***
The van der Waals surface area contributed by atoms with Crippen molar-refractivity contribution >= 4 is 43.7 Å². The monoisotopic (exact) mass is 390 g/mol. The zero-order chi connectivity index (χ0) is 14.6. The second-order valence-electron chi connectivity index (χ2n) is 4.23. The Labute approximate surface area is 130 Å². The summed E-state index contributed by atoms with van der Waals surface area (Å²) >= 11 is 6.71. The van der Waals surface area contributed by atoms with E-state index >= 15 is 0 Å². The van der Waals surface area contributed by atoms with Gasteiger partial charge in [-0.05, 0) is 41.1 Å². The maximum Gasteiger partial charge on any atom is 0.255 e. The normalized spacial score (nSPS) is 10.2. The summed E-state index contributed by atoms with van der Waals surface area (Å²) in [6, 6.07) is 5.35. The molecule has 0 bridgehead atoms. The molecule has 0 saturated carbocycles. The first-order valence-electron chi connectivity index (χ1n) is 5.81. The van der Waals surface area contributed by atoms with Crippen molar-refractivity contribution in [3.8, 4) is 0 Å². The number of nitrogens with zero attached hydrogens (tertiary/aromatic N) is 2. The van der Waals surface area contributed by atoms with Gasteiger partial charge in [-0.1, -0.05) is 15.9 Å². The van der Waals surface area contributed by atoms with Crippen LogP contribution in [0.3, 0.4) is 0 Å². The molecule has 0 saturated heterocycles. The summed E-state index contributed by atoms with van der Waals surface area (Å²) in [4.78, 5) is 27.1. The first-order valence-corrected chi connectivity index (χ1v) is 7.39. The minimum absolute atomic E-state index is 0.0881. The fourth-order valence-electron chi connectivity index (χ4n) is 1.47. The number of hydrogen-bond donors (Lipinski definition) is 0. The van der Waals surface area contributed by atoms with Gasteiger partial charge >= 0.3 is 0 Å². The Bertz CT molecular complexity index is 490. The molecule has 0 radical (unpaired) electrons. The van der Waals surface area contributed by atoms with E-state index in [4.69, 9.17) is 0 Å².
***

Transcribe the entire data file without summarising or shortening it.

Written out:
The van der Waals surface area contributed by atoms with Crippen molar-refractivity contribution >= 4 is 43.7 Å². The monoisotopic (exact) mass is 390 g/mol. The zero-order chi connectivity index (χ0) is 14.6. The second-order valence-electron chi connectivity index (χ2n) is 4.23. The Labute approximate surface area is 130 Å². The summed E-state index contributed by atoms with van der Waals surface area (Å²) >= 11 is 6.71. The van der Waals surface area contributed by atoms with E-state index >= 15 is 0 Å². The van der Waals surface area contributed by atoms with Gasteiger partial charge in [-0.05, 0) is 41.1 Å². The maximum Gasteiger partial charge on any atom is 0.255 e. The normalized spacial score (nSPS) is 10.2. The summed E-state index contributed by atoms with van der Waals surface area (Å²) in [6, 6.07) is 5.35. The molecule has 0 bridgehead atoms. The molecule has 0 saturated carbocycles. The first-order valence-electron chi connectivity index (χ1n) is 5.81. The van der Waals surface area contributed by atoms with Crippen molar-refractivity contribution in [3.8, 4) is 0 Å². The number of nitrogens with zero attached hydrogens (tertiary/aromatic N) is 2. The van der Waals surface area contributed by atoms with Gasteiger partial charge in [-0.1, -0.05) is 15.9 Å². The van der Waals surface area contributed by atoms with Crippen LogP contribution in [0.3, 0.4) is 0 Å². The molecule has 0 saturated heterocycles. The summed E-state index contributed by atoms with van der Waals surface area (Å²) in [4.78, 5) is 27.1. The first-order valence-corrected chi connectivity index (χ1v) is 7.39. The minimum absolute atomic E-state index is 0.0881. The fourth-order valence-electron chi connectivity index (χ4n) is 1.47. The number of hydrogen-bond donors (Lipinski definition) is 0. The van der Waals surface area contributed by atoms with Gasteiger partial charge >= 0.3 is 0 Å². The Bertz CT molecular complexity index is 490. The molecule has 0 radical (unpaired) electrons. The van der Waals surface area contributed by atoms with E-state index in [4.69, 9.17) is 0 Å².